Wednesday, December 27, 2006

The humiliation of Christ

'Christ's humiliation was great, in being born in such a low condition, of a poor virgin, and in a stable: his humiliation was great, in being subject to Joseph the carpenter, and Mary his mother, and afterwards living in poverty, so as not to have where to lay his head ...'

The Excellency of Christ, Works, 19, 576.

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Thursday, December 21, 2006

Sean Michael Lucas

Sean Michael Lucas, Assistant Professor at Covenant Seminary, reflects here on Edwards and ministerial formation.

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Wednesday, December 20, 2006

Herman Bavinck

My excuse for this post is that Bavinck cites JE quite a few times in his dogmatics. My real reason is that I think Bavinck is an excellent theologian and these two biographical essays are worth reading. You should, of course, read the translation of his dogmatics, especially volume three. I think that most of Bavinck's understanding of Edwards is mediated through Warfield, Hodge, and particularly the 1907 essay by Jan Ridderbos De Theologie van Jonathan Edwards

Part I

Part II

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Tuesday, December 19, 2006

van Mastricht

I think he means seventeenth-century theology - but wouldn't this be a marvellous event for the study of JE?

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Monday, December 18, 2006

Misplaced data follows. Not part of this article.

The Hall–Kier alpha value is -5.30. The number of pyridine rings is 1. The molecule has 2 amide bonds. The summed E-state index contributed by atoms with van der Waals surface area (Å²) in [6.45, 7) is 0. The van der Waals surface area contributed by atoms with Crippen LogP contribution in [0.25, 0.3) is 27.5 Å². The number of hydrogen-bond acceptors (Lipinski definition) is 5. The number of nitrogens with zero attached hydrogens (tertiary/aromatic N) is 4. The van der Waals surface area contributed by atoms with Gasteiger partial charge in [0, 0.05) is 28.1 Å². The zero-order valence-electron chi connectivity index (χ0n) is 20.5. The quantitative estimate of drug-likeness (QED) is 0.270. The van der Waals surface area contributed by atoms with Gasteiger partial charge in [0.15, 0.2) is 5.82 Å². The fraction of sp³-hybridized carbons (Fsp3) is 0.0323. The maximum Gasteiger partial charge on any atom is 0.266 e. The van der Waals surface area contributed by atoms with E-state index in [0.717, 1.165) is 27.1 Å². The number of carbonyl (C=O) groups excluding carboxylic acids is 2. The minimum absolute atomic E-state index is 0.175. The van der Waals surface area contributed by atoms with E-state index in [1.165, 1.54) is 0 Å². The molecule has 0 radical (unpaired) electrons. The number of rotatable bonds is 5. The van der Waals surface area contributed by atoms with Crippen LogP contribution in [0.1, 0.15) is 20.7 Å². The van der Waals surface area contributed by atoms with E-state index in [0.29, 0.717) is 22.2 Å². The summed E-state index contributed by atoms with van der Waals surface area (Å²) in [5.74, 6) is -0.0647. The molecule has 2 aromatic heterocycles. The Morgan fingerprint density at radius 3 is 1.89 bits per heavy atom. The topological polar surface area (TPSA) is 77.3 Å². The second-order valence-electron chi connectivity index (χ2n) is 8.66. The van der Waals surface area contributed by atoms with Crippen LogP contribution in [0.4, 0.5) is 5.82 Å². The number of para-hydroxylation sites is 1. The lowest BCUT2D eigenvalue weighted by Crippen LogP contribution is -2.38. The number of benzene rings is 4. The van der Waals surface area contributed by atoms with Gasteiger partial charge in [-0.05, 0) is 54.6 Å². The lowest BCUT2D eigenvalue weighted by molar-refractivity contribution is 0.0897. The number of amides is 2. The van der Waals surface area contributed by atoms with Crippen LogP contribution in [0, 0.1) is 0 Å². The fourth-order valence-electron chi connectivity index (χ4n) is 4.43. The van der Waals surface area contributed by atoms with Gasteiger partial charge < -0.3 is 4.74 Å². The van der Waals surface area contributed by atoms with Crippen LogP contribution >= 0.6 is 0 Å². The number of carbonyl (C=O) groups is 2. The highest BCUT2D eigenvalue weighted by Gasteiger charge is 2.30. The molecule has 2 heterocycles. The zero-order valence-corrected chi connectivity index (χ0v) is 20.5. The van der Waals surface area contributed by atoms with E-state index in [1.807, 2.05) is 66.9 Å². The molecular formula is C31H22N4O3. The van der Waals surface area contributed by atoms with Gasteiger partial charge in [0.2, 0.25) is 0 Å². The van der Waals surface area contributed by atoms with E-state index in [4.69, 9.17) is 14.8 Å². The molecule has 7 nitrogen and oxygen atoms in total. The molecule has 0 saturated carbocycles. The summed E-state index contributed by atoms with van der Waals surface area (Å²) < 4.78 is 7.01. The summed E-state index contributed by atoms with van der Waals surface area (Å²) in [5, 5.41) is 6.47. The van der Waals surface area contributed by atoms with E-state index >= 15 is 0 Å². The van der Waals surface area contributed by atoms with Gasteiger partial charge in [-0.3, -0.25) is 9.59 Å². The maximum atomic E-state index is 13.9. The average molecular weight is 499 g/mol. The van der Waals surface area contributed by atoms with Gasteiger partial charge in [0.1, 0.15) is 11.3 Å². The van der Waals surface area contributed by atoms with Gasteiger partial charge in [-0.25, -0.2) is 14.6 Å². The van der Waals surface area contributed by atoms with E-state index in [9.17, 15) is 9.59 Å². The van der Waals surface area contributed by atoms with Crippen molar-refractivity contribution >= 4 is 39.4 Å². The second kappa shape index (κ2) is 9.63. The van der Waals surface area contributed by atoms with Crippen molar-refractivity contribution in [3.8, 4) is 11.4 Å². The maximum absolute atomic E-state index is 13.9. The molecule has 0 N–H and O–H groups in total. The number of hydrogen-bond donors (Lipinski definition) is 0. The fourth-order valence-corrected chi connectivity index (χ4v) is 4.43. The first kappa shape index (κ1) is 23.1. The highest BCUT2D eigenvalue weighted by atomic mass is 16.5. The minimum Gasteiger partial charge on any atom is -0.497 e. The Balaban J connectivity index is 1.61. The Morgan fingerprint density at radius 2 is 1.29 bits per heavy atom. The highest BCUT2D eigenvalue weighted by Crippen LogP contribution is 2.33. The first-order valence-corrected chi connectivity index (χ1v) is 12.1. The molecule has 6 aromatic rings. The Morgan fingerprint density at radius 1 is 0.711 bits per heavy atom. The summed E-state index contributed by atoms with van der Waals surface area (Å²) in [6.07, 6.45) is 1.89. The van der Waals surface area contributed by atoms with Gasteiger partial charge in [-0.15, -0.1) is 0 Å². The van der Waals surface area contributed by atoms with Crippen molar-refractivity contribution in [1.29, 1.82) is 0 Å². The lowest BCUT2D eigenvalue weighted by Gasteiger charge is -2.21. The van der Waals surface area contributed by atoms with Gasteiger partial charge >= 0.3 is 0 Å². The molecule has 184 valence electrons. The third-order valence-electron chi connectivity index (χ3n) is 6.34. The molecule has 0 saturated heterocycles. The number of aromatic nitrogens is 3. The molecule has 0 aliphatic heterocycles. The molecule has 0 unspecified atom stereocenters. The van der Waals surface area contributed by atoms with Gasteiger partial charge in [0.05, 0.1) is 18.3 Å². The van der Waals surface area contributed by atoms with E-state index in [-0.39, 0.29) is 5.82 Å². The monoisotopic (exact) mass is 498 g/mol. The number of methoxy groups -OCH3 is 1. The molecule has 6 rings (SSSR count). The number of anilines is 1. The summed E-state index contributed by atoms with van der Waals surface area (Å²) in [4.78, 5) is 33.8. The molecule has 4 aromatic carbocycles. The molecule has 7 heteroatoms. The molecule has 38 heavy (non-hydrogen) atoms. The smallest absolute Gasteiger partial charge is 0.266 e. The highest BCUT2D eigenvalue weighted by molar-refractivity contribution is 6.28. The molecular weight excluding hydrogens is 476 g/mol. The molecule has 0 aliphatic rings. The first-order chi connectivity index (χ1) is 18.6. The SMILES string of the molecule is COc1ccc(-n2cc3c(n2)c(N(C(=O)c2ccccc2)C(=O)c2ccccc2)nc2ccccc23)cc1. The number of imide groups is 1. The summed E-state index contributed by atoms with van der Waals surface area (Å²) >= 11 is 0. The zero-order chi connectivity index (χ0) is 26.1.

Jonathan Edwards and Slavery

One of the more thorny issues of Edwards' life and legacy has to do with his position on slavery. It has been long known that Edwards himself owned slaves. More recently, Edwards' defense of slave ownership was judiciously assessed in an excellent article by Ken Minkema in the Massachusetts Historical Review. (Click here to read that article.)

However, it is interesting to note that though Edwards was himself a slaveowner, his direct intellectual descendants including his own son JE Jr. were among the first New England abolitionists. Minkema and Stout wrote a companion piece to the first slavery article in the Journal of American History. (Click here to read that article.)

In recent months, there have emerged a couple of further comments on Edwards and slavery from Sweeney & Guelzo, Chamberlain, Marsden, and Minkema.

It seems to me that this issue was blown wide open by Minkema's two articles listed above, and is ripe for further analysis, especially given that there are estimated to be more slaves in the world today than at any other time in history.

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